HCOXP cells are derived from H1299 lung cancer cells harboring a tet-on gene expression system for over-expression of cofilin-1. Because induction of cofilin-1 expression in these cells will lead to apparent morphological change likes EMT, we investigated whether over-expression of cofilin-1 would influence the EMT related molecules (Figure 1A). TWIST-1, SNAIL-1, N-cadherin and E-cadherin were examined after over-expression of cofilin-1 using the Western blot analysis. Although TWIST-1 and SNAIL-1 were downregulated by over-expressed cofilin-1, E-cadherin and N-cadherin levels were not changed significantly (Figure 1B). Over-expressed cofilin-1 can be phosphorylated on the serine-3 as described before. Therefore, these data suggest that cofilin-1 would influence the expression of TWIST-1 and SNAIL-1 transcription factors but not the whole EMT related biomarkers.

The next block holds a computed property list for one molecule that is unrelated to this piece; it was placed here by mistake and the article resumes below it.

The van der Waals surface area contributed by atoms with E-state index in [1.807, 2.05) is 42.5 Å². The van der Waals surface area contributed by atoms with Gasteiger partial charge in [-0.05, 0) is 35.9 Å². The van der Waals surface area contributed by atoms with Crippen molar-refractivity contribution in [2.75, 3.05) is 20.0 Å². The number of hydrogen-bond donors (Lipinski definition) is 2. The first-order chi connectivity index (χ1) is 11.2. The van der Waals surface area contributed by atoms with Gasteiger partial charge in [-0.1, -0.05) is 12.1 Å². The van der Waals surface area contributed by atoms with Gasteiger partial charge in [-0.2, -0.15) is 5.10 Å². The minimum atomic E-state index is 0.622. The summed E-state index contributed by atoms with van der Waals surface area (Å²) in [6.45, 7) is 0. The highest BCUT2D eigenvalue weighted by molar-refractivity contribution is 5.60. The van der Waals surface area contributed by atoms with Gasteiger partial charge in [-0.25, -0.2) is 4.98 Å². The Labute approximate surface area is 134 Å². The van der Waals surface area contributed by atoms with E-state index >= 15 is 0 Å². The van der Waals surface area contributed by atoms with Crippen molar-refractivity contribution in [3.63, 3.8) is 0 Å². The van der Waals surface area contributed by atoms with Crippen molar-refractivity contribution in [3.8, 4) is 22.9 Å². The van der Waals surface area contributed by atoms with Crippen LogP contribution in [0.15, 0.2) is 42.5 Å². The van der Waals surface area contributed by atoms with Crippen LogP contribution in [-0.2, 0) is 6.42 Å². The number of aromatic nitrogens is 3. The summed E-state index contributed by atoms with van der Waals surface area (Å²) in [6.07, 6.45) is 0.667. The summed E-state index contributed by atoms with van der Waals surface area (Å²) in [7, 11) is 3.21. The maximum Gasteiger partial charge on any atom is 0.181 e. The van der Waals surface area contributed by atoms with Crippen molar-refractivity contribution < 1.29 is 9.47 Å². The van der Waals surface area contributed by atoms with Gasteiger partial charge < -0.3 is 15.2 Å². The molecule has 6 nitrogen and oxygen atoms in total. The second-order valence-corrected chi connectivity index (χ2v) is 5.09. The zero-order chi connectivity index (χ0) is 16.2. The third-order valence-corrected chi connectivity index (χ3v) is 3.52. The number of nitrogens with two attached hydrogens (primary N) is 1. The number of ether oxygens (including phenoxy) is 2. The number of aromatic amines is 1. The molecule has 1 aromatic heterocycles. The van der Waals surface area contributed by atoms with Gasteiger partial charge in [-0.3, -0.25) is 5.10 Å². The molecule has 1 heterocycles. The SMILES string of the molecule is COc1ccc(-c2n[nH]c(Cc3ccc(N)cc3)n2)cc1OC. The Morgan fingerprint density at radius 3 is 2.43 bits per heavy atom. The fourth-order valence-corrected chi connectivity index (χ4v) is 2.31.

Over-expression of cofilin-1 induced let-7 up-regulation was suppressed by SNAIL-1
Previously, we have found that over-expression of cofilin-1 can induce let-7 microRNA through suppression of TWIST-1 expression [14]. Over-expression of TWIST-1 can counteract the induced let- 7 microRNA by over-expressed cofilin-1. Here we investigated whether SNAIL-1 transcription factor can also regulate let-7 or not. In HCOXP cells, induction of cofilin-1 expression could induce let- 7b and let-7e that have been reported to be most responsive to overexpressed cofilin-1 (Figure 2A). We next showed that in doxycycline treated HCOXP cells, transfection of pCDH-SNAIL-1 construct could restore the SNAIL-1 level in these cells (Figure 2B). This treatment led to suppression of let-7b and let-7e induced by over-expressed cofilin-1 (Figure 2C). Therefore, down-regulation of SNAIL-1 by over-expressed cofilin-1 is also involved in regulate the expression of let-7 microRNA.